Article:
Cross-party MPs hit out at FCA interest rate swap review

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Cross-party MPs have hit out at the Financial Conduct Authority’s review into interest rate swap misselling for not including certain companies.

In a parliamentary debate on financial product misselling yesterday, Conservative MP for North Herefordshire Bill Wiggin said the FCA approach “flies in the face” of reason and the compensation scheme should be extended.

Last June, HSBC, Barlcays, Lloyds Banking Group and the Royal Bank of Scotland agreed to pay redress to an estimated 40,000 small and medium sized businesses missold interest rate swaps.

The FSA began a full review in January, including six more banks, but excluded firms based on a test of whether they are large enough to understand the risks. 

Wiggins said sophistication cannot be determined by size and the FSA has created its own definition of an SME.

He said: “I would like to see justice for all companies, irrespective of their number of employees or the size of their turnover. As a former banker, I know that the degree of sophistication needed to understand these complex products is extremely high.

“If companies were not properly educated on the deals they were doing, why should the FSA pick one particular group to protect?”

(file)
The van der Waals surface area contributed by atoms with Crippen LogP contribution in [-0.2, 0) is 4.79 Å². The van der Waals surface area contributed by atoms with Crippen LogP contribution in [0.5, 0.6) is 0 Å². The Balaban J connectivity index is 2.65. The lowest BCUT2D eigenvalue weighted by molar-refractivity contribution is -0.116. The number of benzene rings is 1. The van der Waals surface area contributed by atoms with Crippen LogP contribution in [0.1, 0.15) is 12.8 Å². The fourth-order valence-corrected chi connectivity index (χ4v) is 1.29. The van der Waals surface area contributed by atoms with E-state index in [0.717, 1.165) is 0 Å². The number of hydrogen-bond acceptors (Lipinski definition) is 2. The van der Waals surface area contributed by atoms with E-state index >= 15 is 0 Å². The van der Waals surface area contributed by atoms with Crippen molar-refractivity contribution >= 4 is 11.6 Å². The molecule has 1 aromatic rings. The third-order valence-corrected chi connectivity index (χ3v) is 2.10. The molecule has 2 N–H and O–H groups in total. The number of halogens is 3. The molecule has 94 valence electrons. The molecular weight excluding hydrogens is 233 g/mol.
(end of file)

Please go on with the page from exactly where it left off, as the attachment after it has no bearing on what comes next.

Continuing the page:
Liberal Democrat MP for Wells Tessa Munt agreed the scheme should be extended to give SMEs the “best possible assistance” to escape “appalling agreements”.

She also called for help with redress for firms that have gone into administration since the misselling took place, which are less likely to claim redress.

Treasury economic secretary Sajid Javid rejected the calls and said the FCA has found the right balance. He warned it could ”open the floodgates” to business claims if the scheme was extended to more firms.

He said: “We do not agree that all businesses should have access to the FCA review. Instead, there needs to be a defined cut-off point where more sophisticated businesses are able to take responsibility for understanding the products or services they are entering into.

“There will be organisations that took one of these product with a full understanding of the risks involved if interest rates changed, and it is not for the Government to perform due diligence for such large, sophisticated organisations.”